Before I started working with speedlights the first ever off-camera lighting equipment I used was a desk lamp, this was 7 years ago. So, after 7 years into photography I wanted to challenge myself to shooting portraits using nothing but desk lamps again. Here is a DIY dramatic lighting tutorial using lamps.
Cosmetic products are some of the hardest things to photograph. The combination of reflective, translucent, opaque and shiny surfaces makes it an absolute nightmare. Below you will find my quick and dirty method for dealing with those hard to shoot subjects.
OK, OK, I am a sucker for ring lights, don’t hate me. This build by DIY Perks combines the benefits of LED lighting (i.e. bright, continuous, cool) with the awesomeness of a ring light (smooth light, no shadows, glamorous look).
If you’ve been around the blog for a while, you know that we consider ring lights to be one of the best creative tools, and we have featured ring lights as big as 4 feet, and as small as 4 inches. This one is in the middle of the range, though probably brighter than both.
Sometimes I wonder why I can’t sleep that good. It happens often is a big shoot is on my plan for the next day, I ask myself “Is my light plan right, did I miss something, is there something to improve?”. As a child of the computerized generation, I was wondering if there is a software to simulate light setups. There are different ideas out there on the web, some use Blender to simulate light, others tried Cinema 4D. I’ve tried some of the provided project files, but … well … I am not a 3D-Guy, so I struggled with the UI of Blender and Cinama 4D. The I found set.a.alight 3D and some things changed. [Read more...]
Defining the problem: While shooting a portrait outdoors, I usually add a fill flash to eliminate any “racoon eyes” and dark shadows on the face. The fill flash is set set at 1.7 stops under exposed for a light touch. My setup is a Nikon D600 with Nikon SB700 flash (mounted on the camera’s hotshoe) using TTL metering at -1.7 EV. In the example the lighting on the face is good (soft & directional) but you can see a hard shadow on the right side of the subject.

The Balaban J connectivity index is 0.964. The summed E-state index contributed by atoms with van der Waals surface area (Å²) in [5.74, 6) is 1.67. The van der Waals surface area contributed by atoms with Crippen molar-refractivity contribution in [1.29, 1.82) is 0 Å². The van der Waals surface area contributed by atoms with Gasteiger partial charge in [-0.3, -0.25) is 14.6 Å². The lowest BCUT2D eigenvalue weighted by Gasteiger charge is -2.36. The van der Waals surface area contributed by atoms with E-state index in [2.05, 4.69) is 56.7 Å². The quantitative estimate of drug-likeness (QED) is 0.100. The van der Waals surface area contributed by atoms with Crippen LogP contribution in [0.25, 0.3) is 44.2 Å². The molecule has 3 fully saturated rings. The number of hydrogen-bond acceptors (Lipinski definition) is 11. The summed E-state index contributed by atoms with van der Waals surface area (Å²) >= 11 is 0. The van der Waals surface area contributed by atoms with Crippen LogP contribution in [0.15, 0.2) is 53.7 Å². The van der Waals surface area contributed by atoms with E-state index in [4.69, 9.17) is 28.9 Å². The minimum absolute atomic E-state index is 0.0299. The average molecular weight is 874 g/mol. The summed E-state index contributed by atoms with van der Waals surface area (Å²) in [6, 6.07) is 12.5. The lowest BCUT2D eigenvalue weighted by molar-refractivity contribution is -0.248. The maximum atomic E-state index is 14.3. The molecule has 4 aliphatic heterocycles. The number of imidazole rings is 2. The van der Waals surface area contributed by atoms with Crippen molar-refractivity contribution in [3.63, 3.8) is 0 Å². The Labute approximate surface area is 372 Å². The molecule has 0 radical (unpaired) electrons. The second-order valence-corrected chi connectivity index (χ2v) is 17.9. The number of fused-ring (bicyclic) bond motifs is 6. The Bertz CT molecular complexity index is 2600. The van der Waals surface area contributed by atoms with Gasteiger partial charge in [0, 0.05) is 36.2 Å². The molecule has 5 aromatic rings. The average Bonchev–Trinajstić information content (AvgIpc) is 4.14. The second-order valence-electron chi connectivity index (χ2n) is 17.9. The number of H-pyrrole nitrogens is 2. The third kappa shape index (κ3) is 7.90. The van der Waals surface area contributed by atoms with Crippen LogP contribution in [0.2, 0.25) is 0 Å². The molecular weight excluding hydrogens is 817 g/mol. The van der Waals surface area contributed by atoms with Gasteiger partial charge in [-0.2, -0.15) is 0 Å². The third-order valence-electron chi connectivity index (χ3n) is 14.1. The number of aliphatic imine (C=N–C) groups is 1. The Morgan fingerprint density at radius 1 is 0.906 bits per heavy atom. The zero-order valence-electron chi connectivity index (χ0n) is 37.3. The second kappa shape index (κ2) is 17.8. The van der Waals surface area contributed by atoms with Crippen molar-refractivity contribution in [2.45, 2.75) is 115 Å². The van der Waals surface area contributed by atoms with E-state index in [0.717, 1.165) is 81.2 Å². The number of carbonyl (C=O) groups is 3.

We have options…
There are a few options available, and in this test case I wanted to compare them
I had another article in mind for this week also using perfumes as my subject but I thought about making this article instead because I haven’t been using my El-bokeh wall for a long time now. This is a step by step tutorial on how to create a perfume product shot with bokeh backgrounds using the el bokeh wall.
The Ice Light by Westcott is a $450 light source that many photographers swear by. It is a powerful, variable LED light that can be hand held and gives a nice directional strip-like spread.
Then again, it costs $450, which is no peanuts. If you are in the photography stage where you have more time than money, photographer Justin Barr made a DIY version that looks pretty nifty. Details, after the jump.
Yongnuo has been the goto strobe brand for many off-camera-flashers (yea, I said it). Between the low price (it’s pretty hard to beat a $60 strobe, even if entry level), the plethora of features and the compatibility with major brands systems they are hard to say no to.
The only thing that kinda sucked on those strobes was their origin, they were shipping in from China. Shipping from China means hard to exercise warranty or returns. Don’t get me wrong, if you got 4 Yongnuo’s and one was a DOA, it was still a good deal price-wise, but you ended up with one dead strobe. Add to that the fact that many eBay sellers were selling those strobes with a lesser levels of Quality Assurance and you can see why there was a certain kind of risk involved in such purchases.
But this is changing as B&H are now adding the Yongnuo brand to their catalog. This means getting the same strobes with a significantly higher level of security. As for warranty, at least the items that I checked had a Limited 1-Year Warranty.
I was kinda expecting the B&H prices to be higher than the Amazon ones, but in fact they are not:
One of the greatest dilemmas for photographers using off-camera lighting on location is achieving the balance of light output and portability. For those of us not wanting to break the bank, cost is a giant factor as well.
The LiteTrek 4.0 from Impact is a DC-powered portable lighting kit aimed at achieving all of the above and does so quite effectively.
Now, don’t get me wrong, this is by no means a Profoto setup, but, on the other hand, it’s not a cheap eBay kit that comes at $75 per strobe and breaks within 30 minutes. The LiteTrek can be purchased as a single - or double-strobe kit, the most expensive one currently coming in at just under $900 (regularly $1,149).
Over the last month I’ve been writing about different ways to shoot a watch. One way involved using only DIY modifiers and the other one was done using nothing but an iPad. This is the last part of the series and it is focused more on using photoshop way to complete the shoot.